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Pioneering UK Interdisciplinary Study Will Track Impact of Cultured Meat on Society – vegconomist

Proponents of cultivated meat argue that it has the potential to feed the world sustainably and ethically, thus positively affecting the planet, human well-being, and the welfare of animals. Nevertheless, there are still uncertainties surrounding its large-scale production and the potential wider consequences on society and the environment.

To shed light on these questions, a new interdisciplinary study brings together experts from law, sociology, and biochemical engineering to track the impact of cultivated meat on society. 

The research, selected for an APEX Award, is funded by the British Academy, the Royal Academy of Engineering, and the Royal Society with support from the Leverhulme Trust.

John Hopkins College Studnents Alt Protein
©Jacob Lund – stock.adobe.com

A study with multiple tasks

The new interdisciplinary research project aims to identify and mitigate potential risks associated with the broader availability of cell-based meat.

To do so, the researchers will assess the technical aspects of production, such as cost and energy requirements, waste disposal (an unanswered question), and the environmental impact. It will also consider potential threats to farming jobs and explore how the law can protect people when cultured meat is exported between countries.

Other planned activities include interviews with cultivated meat industry experts and workshops with members of the public and potential consumers to incorporate diverse perspectives. The study’s results will be shared with scientists, policymakers, and the general public. 

Ivy Farm / Fortnum & Mason scotch egg
Courtesy of Ivy Farm

Cultivated meat in the UK

The UK is emerging as a global leader in the cultivated meat industry, with at least 23 companies operating in this sector. A recent UK ecosystem review by the Good Food Institute Europe highlights the country’s dominance, revealing that in 2022, cultivated meat companies attracted more private investment than the rest of Europe combined.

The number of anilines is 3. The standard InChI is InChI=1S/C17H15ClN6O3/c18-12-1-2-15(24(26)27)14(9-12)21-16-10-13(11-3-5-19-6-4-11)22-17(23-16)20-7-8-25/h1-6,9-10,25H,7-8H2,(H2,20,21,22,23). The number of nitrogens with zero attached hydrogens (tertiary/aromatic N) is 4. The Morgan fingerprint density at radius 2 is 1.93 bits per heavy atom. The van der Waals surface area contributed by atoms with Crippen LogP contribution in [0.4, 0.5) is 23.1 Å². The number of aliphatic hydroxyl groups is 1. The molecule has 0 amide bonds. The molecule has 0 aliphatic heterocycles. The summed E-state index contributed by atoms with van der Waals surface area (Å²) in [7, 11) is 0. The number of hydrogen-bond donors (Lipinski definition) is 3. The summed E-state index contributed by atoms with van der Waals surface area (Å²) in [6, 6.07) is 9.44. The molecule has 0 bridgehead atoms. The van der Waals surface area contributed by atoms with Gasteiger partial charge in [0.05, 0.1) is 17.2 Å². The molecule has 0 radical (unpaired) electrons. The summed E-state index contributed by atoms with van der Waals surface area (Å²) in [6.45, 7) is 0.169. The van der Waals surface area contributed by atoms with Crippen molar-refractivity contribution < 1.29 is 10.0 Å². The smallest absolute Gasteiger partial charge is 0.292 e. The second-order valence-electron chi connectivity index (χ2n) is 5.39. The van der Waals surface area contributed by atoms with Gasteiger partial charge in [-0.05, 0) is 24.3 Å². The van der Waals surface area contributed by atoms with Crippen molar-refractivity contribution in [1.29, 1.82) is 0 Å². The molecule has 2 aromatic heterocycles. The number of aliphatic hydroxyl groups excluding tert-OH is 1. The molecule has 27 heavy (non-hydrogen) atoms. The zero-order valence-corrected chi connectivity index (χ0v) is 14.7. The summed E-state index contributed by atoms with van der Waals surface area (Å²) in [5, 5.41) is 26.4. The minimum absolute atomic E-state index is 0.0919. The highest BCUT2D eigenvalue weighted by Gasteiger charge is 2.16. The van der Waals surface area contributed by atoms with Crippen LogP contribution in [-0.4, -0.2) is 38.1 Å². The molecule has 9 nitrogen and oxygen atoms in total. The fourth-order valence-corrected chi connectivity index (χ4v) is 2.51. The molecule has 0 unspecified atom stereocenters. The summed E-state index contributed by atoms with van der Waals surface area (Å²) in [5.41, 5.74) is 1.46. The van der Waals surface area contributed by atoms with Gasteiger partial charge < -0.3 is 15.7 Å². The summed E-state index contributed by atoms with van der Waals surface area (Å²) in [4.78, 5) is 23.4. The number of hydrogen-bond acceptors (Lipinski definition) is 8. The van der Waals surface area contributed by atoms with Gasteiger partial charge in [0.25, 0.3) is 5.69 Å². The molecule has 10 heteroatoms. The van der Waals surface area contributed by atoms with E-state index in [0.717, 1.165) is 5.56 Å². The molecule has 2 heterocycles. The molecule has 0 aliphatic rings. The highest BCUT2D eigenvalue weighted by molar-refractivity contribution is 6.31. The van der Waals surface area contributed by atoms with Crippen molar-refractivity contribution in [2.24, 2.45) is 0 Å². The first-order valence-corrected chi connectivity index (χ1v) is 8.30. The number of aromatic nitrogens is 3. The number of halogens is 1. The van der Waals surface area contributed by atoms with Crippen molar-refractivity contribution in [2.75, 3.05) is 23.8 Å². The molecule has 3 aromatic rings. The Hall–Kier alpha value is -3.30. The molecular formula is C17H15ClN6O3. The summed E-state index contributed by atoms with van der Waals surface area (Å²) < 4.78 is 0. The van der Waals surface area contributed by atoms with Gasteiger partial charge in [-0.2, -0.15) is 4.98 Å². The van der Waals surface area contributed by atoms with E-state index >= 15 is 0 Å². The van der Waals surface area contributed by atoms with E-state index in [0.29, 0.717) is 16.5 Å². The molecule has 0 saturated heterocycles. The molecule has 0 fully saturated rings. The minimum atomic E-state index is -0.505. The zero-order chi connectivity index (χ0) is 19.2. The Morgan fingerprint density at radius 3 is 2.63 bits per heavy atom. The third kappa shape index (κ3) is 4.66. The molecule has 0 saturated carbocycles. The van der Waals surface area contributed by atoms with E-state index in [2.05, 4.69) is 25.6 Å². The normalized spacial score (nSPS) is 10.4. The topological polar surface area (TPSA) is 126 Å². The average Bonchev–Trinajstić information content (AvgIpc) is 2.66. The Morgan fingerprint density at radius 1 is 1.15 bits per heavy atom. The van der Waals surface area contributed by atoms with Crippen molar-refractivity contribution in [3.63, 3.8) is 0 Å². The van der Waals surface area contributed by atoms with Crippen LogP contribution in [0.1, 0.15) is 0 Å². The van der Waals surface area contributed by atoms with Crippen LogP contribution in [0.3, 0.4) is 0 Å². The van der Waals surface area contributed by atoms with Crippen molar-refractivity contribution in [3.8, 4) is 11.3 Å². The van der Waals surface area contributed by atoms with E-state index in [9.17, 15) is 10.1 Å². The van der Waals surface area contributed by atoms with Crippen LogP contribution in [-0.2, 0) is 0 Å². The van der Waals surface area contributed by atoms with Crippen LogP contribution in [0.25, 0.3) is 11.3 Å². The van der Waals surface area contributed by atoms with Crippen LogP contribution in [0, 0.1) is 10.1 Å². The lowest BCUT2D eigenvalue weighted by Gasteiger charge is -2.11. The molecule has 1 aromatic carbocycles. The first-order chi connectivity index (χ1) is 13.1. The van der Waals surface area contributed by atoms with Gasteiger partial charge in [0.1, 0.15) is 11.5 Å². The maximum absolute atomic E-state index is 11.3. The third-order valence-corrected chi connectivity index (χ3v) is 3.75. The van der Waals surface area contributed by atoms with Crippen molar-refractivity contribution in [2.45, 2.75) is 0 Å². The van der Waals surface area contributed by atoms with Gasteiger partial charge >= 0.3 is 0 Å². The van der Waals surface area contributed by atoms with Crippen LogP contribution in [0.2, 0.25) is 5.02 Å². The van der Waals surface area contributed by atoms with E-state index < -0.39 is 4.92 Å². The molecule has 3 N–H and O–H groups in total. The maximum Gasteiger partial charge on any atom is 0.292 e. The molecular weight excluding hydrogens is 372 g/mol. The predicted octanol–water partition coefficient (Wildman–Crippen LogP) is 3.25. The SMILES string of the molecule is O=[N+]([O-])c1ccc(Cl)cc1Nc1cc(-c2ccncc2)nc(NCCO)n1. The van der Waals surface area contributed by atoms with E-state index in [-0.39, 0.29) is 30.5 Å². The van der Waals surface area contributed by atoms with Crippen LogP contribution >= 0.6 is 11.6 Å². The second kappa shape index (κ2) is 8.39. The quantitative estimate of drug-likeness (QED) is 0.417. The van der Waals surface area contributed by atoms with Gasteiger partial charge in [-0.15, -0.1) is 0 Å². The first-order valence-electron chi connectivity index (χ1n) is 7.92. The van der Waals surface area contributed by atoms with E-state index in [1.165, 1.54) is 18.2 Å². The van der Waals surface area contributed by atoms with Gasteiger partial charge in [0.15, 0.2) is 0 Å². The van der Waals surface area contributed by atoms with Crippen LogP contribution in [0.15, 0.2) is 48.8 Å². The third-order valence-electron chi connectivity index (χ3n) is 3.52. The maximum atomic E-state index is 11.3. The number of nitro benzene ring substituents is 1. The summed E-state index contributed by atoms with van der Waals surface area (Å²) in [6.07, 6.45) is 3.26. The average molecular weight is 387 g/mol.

The GFI’s review also emphasizes the government’s commitment to fostering this innovation, with the UK Research and Innovation (UKRI) investing more in cultivated meat than in other categories (plant-based and fermentation) in recent years.

In addition, the UK government has invested £12 million in the cultivated meat research hub CARMA and has released a National Vision for Engineering Biology plan with a £2 billion budget to seize the potential of biotechnology, including cultivated meat, signaling a growing interest on the technology’s potential for food security and the economy.

According to Ivy Farm and GFI, the cultivated industry could significantly increase the UK’s food security and reduce the country’s reliance on imports. Additionally, it could contribute up to £523 million in tax revenue and provide £2.1 billion to the economy by 2030.

Regarding acceptance, 34% of UK consumers say they would be willing to try cultivated meat, and even the country’s conventional animal agriculture industry is researching to see whether it could benefit from the technology.

Ivy Farm spaghetti dish
© Ivy Farm Technologies

Other studies on cultivated meat

Similar studies on cultivated meat include a white paper by the UK bioprocessing company CellRev, The Future of Commercial-Scale Cell Manufacturing, highlighting the challenges and opportunities faced by the cellular agriculture industry.

report by the British think tank the Social Market Foundation has also investigated the potential of alternative proteins, including cultivated meat, in reducing meat consumption in the UK.

It is worth mentioning a project investigating UK farmers’ views on cultivated meat led by teams from the University of Lincoln and Royal Agricultural University (RAU), revealing complex opinions on the topic. 

Senior Lecturer in Animal Health and Welfare at the RAU, Dr. Lisa Morgans, commented on the study’s  findings: “To ensure disruptive technologies like cultured meat are developed in an ethical and responsible way, it is essential that we engage with, and include, farmers in the research process.”

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